It’s a notable achievement for both buildings, but not without some pain for their developers, both of whom suffered financial setbacks as units took longer than anticipated to sell.
The buildings, which are about 16 blocks apart, were marketed to different audiences. The Phoenix is a refined 17-story brick and stone building with fewer than 100 units and is in the middle of a historic district on the east bank of the Mississippi River near St. Main and Riverplace. Though the building had some units for less than $500,000, most are much more expensive.
One of the unsold units, listed by Edina Realty sales agent, Fritz Kroll, is on the 17th floor and has more than 6,000 square feet. It’s listed at $3.9 million. Kroll has been with the project since the beginning and said that during the past year sales have been relatively brisk.
Shortly after beginning construction of Phoenix, Schafer Richardson started marketing an ambitious redevelopment project of the nearby Pillsbury A-Mill building and surrounding structures.
That project, which included renovating existing historic buildings and building new ones, was particularly noteworthy because it took shape only after a protracted approval process involving historic preservation groups and nearby neighborhoods. At issue was the height of several high-rise towers planned for land adjacent to a set of grain elevators that have historic status.
With the housing market in a free fall and the lending industry in turmoil, Schafer eventually lost control of that site to a lender, which has since sold the land and buildings to two local developers who now plan to renovate the existing structures and to build rental apartments.
Skyscape, by contrast, is a more sleek glass and concrete 27-story high-rise between downtown Minneapolis and the Elliot Park neighborhood. It was developed by a company from Chicago that hoped to attract primarily buyers who were more cost-conscious with compact units in a building with lots of amenities aimed at creating a vertical community.
The efficiency of the units was based on the notion that buyers would be spending much of their social time in common spaces. The building has a rooftop lawn and a sprawling fitness center overlooking the downtown skyline.
Tandem Developers eventually sold more than 70 of those units in a bulk sale to a local investment group, which sold many of them at an unusual - and controversial "close-out" auction. That sale was deemed a success, but many of the residents who bought earlier worried that the auction would drive down prices.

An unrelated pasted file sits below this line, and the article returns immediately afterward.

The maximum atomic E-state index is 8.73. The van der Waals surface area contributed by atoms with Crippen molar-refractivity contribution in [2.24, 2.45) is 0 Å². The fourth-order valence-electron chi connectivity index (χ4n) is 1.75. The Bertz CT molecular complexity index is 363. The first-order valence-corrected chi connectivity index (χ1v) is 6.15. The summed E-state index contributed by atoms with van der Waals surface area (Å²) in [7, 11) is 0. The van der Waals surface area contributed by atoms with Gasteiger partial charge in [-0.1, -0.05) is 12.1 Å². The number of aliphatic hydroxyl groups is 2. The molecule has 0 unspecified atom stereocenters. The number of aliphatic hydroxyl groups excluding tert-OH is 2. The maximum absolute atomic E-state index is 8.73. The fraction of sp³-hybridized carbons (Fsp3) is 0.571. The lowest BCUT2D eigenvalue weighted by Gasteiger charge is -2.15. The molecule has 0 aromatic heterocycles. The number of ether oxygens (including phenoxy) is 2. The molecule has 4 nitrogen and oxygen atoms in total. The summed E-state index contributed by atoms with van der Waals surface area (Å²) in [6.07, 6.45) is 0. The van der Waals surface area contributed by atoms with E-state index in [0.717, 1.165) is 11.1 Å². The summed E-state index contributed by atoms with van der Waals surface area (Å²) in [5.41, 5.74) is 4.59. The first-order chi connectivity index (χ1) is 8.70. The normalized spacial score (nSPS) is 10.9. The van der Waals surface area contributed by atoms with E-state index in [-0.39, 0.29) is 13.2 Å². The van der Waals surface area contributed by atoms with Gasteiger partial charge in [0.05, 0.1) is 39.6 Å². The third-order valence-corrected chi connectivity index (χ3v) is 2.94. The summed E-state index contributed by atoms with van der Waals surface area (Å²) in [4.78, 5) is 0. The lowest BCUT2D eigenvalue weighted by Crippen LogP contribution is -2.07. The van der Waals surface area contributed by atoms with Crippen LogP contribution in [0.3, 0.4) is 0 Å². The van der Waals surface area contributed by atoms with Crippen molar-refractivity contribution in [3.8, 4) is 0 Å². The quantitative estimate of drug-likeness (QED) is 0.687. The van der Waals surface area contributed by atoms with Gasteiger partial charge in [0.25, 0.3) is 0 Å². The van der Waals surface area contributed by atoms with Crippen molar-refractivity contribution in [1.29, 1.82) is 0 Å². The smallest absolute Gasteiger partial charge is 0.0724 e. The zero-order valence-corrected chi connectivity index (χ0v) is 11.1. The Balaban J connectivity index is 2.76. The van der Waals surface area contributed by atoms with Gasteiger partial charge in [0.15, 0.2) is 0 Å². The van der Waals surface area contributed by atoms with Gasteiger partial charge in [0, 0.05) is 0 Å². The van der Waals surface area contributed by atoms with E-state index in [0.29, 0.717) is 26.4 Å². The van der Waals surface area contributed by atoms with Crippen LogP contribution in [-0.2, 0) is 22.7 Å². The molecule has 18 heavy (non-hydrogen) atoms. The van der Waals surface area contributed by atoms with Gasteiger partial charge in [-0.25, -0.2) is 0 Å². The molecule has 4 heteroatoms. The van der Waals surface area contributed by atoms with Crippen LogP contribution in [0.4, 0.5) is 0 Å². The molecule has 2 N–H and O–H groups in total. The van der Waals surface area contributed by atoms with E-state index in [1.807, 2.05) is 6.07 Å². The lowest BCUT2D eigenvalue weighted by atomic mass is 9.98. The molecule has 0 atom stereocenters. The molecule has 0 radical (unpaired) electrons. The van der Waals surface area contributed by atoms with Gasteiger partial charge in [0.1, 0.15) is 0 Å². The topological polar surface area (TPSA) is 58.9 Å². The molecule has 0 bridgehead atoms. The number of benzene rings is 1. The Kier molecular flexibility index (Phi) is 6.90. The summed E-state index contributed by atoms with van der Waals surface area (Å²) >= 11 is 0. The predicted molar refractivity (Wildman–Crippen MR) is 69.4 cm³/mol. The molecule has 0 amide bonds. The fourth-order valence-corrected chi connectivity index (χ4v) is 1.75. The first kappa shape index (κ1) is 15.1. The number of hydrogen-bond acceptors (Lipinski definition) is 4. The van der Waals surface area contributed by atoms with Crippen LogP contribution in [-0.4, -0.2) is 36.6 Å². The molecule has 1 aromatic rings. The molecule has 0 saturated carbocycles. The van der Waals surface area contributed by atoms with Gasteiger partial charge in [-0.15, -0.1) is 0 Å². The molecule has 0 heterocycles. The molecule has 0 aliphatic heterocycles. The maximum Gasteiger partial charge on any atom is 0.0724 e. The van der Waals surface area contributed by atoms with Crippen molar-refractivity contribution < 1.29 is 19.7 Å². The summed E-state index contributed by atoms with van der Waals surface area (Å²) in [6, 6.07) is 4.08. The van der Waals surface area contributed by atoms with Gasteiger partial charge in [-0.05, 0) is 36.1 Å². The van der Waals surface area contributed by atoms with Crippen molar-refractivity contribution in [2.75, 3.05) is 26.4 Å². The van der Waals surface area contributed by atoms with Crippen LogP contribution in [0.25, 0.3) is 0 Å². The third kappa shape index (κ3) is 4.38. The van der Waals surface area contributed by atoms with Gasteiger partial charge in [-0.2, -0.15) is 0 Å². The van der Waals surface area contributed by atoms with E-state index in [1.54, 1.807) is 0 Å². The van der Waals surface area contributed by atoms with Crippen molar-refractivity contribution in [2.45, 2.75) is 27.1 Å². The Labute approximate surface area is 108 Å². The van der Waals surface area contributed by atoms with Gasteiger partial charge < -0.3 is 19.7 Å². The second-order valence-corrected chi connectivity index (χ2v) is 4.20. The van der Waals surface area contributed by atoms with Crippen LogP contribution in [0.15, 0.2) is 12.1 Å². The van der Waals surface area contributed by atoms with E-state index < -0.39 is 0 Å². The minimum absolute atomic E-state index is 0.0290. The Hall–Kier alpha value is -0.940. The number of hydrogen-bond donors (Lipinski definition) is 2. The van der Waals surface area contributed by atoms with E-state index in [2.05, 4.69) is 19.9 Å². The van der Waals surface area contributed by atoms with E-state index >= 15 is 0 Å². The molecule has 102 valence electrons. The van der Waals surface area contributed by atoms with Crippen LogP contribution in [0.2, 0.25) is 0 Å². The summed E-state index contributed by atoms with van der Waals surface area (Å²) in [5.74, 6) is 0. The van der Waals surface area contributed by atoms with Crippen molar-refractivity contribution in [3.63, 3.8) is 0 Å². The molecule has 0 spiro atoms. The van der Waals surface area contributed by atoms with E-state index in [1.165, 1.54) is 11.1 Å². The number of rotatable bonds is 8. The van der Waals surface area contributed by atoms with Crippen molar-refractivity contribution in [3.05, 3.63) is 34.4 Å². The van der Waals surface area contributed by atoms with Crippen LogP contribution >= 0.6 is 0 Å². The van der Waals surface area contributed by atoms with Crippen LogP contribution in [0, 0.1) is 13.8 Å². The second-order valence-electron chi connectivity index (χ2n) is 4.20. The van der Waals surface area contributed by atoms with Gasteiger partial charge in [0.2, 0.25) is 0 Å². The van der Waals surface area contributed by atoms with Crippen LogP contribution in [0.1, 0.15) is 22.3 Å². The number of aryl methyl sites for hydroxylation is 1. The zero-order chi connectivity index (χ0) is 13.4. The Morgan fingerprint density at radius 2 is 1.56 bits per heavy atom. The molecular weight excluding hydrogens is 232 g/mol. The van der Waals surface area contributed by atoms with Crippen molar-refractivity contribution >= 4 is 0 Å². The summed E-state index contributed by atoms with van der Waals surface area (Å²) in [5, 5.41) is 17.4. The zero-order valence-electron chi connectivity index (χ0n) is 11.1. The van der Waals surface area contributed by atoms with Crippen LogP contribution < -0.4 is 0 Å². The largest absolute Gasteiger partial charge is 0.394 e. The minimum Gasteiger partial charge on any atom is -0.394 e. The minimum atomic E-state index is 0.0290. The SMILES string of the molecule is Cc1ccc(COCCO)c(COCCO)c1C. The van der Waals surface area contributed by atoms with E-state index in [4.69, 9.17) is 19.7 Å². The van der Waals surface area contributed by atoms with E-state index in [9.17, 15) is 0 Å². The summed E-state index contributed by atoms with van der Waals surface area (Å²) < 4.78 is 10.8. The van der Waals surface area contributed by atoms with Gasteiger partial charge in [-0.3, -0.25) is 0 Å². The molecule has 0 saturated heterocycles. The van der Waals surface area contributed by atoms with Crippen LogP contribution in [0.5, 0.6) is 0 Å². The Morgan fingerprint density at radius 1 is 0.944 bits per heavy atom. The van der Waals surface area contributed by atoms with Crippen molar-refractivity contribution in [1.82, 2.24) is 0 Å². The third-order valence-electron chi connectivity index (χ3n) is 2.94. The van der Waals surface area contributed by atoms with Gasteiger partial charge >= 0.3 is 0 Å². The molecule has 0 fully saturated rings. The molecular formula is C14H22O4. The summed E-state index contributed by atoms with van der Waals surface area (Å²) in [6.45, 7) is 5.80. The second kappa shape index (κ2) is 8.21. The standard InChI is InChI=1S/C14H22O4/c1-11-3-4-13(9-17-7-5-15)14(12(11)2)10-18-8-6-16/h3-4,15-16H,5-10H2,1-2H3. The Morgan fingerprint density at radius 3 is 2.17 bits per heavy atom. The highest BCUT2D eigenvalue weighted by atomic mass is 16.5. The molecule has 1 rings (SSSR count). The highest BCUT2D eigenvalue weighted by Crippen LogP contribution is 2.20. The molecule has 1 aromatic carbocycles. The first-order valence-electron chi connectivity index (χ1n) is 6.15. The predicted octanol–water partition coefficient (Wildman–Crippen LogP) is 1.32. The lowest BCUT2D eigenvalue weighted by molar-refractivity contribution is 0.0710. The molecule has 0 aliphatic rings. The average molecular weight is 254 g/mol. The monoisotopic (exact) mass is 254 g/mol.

Ben Ganje of Downtown Resource group said the remaining unit is on the 26th floor and has two bedrooms, a den, two balconies and just shy of 2,000 square feet. It’s listed at $450,000.
There are other condo buildings in the Twin Cities metro that hit the ground during the housing downturn and are still selling units. At last count, Bridgewater, a massive low-rise condo building with nearly 300 units that occupied most of a city block in the downtown Minneapolis Mill District, was down to just a couple dozen units. And down the street the Zenith still has unsold units. Across town in the downtown Minneapolis Warehouse District there are still 17 unsold units at 730 Lofts, which has 111 condos.
By and large the downtown Minneapolis and St.Paul condo markets have fared better than those in the suburbs as buyers focus on proximity to amenities and public transportation.
In Minneapolis, for example, the number of condos and townhouse listings on the market during the past year is 17 percent lower than it was during the previous year, according to the latest data from the Minneapolis Area Association of Realtors. Single-family house listings are down only 3.9 percent.
And that means the overall supply of condo and townhouse listings has remained stable at a 10-month supply, meaning that at the current sales pace there are enough listings to last 10 months.
When the housing market crashed developers scrapped plans to build several other proposed condo towers, so when these are sold out there are none to replace them. Instead, developers are focusing on building rental apartment buildings to help satisfy growing demand for apartments. Many of those buildings are built with a high level of finish for possible condo conversion in mind to satisfy demand once the condo market makes a rebound.